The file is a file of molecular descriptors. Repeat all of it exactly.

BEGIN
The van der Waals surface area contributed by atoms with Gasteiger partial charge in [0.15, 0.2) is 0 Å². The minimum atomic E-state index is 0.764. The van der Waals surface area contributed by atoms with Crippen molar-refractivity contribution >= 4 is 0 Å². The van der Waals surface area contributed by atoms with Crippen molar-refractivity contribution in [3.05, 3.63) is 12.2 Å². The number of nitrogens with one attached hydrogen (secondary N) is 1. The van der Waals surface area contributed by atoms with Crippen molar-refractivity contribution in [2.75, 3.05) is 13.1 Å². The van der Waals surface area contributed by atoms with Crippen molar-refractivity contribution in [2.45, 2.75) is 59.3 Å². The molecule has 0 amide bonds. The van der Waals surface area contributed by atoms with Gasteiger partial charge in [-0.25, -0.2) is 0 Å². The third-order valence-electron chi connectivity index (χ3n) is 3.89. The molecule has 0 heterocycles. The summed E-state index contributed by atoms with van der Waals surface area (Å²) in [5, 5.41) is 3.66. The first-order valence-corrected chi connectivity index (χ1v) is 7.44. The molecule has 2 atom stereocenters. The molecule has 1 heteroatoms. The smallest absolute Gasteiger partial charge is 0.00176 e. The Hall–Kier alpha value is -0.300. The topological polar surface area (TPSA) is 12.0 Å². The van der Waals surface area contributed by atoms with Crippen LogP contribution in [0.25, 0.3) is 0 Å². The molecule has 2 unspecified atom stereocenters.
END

The van der Waals surface area contributed by atoms with Gasteiger partial charge in [0.15, 0.2) is 0 Å². The minimum atomic E-state index is 0.764. The van der Waals surface area contributed by atoms with Crippen molar-refractivity contribution >= 4 is 0 Å². The van der Waals surface area contributed by atoms with Crippen molar-refractivity contribution in [3.05, 3.63) is 12.2 Å². The number of nitrogens with one attached hydrogen (secondary N) is 1. The van der Waals surface area contributed by atoms with Crippen molar-refractivity contribution in [2.75, 3.05) is 13.1 Å². The van der Waals surface area contributed by atoms with Crippen molar-refractivity contribution in [2.45, 2.75) is 59.3 Å². The molecule has 0 amide bonds. The van der Waals surface area contributed by atoms with Gasteiger partial charge in [-0.25, -0.2) is 0 Å². The third-order valence-electron chi connectivity index (χ3n) is 3.89. The molecule has 0 heterocycles. The summed E-state index contributed by atoms with van der Waals surface area (Å²) in [5, 5.41) is 3.66. The first-order valence-corrected chi connectivity index (χ1v) is 7.44. The molecule has 2 atom stereocenters. The molecule has 1 heteroatoms. The smallest absolute Gasteiger partial charge is 0.00176 e. The Hall–Kier alpha value is -0.300. The topological polar surface area (TPSA) is 12.0 Å². The van der Waals surface area contributed by atoms with Crippen LogP contribution in [0.25, 0.3) is 0 Å². The molecule has 2 unspecified atom stereocenters.